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Can Politicians Actually Improve Your Credit Scores?

The US House of Representatives passed the Protecting Your Credit Score Act of 2020. Now it is up for a vote in the Senate. Here is what the act is intended to do:


"Specifically, this bill will create a single online consumer platform that will provide unlimited consumer access to credit reports and scores, allow consumers to initiate disputes about reporting issues, and let consumers track and protect their credit data. The bill will also increase the accountability of the three largest credit reporting agencies, Equifax, Experian, and TransUnion by requiring preventive audits to increase credit report accuracy. Further, the legislation will establish a CFPB ombudsman to increase supervision and enforcement of all credit reporting agencies."


The politicians are genuinely out of touch. Let's break it down:


To provide unlimited consumer access to credit reports - You mean a once a year free check of your credit report is not enough? That is what Congress passed in its last bill. Since when is one time a year enough? It is not enough. Unlimited access is what the consumer needs. Someone finally gets it. What are they really creating here? Almost every major credit card gives you free access once a month to your updated credit report and score. Once enough is all you need.


Allow consumers to initiate disputes about reporting issues - Said another way, allow consumers to dispute inaccurate information. That is already in place. The problem is not the process. The problem is that the consumer often doesn't have the information to prove that the item needs to be removed. The credit dispute process is likely to be as good as it is going to get. It is all about the record-keeping or lack of it.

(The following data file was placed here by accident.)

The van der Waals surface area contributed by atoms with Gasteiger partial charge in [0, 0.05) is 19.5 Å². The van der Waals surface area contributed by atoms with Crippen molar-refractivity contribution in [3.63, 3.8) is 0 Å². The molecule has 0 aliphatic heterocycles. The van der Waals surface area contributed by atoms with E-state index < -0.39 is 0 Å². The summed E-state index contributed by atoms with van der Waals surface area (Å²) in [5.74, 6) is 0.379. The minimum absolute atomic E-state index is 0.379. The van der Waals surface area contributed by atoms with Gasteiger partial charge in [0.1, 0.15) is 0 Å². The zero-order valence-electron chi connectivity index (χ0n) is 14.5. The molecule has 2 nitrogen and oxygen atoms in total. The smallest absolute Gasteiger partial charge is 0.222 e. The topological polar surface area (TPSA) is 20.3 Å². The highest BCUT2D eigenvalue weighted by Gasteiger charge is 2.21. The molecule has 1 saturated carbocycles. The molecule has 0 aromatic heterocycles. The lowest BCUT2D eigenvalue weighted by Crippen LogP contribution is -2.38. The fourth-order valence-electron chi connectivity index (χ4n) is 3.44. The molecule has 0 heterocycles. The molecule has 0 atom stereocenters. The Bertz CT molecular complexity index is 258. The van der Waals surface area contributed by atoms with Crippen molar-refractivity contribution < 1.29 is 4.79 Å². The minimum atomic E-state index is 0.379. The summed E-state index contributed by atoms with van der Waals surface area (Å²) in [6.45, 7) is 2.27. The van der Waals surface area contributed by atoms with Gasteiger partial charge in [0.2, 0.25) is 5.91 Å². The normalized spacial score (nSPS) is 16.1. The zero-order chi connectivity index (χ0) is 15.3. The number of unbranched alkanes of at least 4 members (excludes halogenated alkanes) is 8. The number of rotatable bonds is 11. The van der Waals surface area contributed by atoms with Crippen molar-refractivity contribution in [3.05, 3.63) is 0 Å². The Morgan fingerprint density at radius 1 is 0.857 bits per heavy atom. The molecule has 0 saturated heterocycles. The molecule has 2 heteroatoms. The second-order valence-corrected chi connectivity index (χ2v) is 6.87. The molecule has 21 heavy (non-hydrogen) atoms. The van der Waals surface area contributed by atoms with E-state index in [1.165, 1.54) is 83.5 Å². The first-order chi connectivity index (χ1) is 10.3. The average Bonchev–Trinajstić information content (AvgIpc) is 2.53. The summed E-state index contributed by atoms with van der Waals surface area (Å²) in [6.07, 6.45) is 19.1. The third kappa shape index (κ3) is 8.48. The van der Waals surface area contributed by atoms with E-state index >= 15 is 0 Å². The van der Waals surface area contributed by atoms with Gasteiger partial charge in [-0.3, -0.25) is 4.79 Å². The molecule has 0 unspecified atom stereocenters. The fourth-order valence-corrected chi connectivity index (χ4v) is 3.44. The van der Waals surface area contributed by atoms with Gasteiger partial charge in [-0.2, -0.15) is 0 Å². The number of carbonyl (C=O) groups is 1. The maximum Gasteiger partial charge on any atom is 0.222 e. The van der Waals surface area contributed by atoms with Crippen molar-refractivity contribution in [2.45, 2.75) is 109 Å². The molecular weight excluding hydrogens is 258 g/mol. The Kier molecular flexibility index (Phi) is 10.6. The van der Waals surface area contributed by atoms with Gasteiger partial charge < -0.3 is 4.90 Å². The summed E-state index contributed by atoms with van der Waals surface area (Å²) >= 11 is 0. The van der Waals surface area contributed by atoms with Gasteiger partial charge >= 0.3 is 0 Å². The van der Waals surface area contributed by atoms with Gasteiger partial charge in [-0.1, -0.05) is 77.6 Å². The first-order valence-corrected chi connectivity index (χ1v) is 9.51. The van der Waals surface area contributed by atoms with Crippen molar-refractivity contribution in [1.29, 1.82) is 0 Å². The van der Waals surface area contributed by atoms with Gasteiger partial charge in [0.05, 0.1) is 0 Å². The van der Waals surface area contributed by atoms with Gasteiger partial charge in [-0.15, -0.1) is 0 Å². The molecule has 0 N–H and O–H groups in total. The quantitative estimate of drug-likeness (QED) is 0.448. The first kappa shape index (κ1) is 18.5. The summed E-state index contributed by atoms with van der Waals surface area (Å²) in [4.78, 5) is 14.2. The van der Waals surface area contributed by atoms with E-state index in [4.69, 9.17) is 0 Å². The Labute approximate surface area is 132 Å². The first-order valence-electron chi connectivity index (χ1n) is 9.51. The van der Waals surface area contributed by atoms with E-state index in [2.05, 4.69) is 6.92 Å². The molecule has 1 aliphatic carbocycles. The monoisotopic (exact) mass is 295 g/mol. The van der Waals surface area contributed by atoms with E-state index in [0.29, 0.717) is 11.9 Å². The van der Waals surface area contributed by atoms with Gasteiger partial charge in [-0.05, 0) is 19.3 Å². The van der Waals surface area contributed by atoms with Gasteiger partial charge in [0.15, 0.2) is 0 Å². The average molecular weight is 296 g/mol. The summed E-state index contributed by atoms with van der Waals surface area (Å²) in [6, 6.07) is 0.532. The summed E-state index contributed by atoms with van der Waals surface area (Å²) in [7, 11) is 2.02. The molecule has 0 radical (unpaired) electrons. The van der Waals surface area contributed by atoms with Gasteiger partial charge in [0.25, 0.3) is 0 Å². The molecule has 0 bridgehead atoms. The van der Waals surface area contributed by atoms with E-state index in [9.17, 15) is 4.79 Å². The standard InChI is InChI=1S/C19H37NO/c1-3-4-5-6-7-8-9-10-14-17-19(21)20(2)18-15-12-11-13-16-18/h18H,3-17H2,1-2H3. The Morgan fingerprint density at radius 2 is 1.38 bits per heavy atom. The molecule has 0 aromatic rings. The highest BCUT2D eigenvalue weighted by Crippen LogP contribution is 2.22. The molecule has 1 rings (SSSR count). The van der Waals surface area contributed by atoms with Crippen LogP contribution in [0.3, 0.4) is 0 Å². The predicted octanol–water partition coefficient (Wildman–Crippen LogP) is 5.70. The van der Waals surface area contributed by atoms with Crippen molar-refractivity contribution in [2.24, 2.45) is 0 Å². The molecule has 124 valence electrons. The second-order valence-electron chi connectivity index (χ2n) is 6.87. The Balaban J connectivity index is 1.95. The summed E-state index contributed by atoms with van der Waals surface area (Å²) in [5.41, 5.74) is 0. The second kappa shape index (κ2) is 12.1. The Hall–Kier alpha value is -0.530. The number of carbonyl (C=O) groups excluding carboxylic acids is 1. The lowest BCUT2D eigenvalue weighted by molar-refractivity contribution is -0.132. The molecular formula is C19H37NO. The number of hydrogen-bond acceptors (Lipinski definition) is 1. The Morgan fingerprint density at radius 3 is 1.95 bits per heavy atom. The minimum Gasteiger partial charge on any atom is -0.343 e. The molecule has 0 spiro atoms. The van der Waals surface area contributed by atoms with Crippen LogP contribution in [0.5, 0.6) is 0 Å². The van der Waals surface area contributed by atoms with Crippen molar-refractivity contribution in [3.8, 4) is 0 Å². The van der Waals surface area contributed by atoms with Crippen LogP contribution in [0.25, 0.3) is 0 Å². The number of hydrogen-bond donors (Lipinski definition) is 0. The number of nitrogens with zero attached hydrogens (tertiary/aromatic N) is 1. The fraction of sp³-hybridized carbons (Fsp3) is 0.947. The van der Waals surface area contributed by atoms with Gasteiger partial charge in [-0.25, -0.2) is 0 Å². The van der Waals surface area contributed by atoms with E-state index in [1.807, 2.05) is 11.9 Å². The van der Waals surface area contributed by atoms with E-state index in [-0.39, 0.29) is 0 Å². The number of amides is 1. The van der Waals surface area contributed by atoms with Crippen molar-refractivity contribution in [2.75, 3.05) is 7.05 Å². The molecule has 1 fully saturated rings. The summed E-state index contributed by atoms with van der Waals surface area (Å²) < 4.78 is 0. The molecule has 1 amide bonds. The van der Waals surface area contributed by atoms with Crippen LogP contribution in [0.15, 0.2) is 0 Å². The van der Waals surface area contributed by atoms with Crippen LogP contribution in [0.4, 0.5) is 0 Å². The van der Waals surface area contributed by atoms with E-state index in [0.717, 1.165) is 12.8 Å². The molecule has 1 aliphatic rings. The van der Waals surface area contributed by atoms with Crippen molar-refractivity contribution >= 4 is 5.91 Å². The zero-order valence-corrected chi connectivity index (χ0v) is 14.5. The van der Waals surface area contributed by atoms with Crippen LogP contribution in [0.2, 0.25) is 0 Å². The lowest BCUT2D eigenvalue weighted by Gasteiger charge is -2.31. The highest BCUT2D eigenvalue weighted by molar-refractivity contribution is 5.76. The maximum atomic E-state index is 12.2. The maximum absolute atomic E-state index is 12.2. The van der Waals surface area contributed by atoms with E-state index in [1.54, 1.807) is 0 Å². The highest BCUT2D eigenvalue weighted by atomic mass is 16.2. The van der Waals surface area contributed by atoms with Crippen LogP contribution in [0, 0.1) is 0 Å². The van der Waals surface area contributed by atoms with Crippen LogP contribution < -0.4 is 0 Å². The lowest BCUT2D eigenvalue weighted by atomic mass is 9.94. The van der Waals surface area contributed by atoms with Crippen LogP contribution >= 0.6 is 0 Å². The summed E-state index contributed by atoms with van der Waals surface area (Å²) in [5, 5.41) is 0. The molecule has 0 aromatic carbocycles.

Requiring preventative audits to increase credit report accuracy - It is as if they are going to try and "fix" the system. What if it is as good as it is going to get? The problem is not that we have a process that needs to be drastically fixed. The problem is that consumers don't and will probably continue not to be proactive with their credit scores. The Federal Trade Commission states that 21% of credit reports have errors, and 13% of those errors affect scores. Candidly, that was much lower than I thought it would be.


Join me today at 3:00 pm (CT) as I talk about developing your system to ensure that your credit score is as high as possible. If you miss the program, go to this link to hear the podcast.


Bob Brooks is the daily host of the Prudent Money Radio Show. He writes about stewardship and financial topics Monday through Thursday each week. For questions or advice, feel free to contact Bob at 972-386-0384 or bob@prudentmoney.com.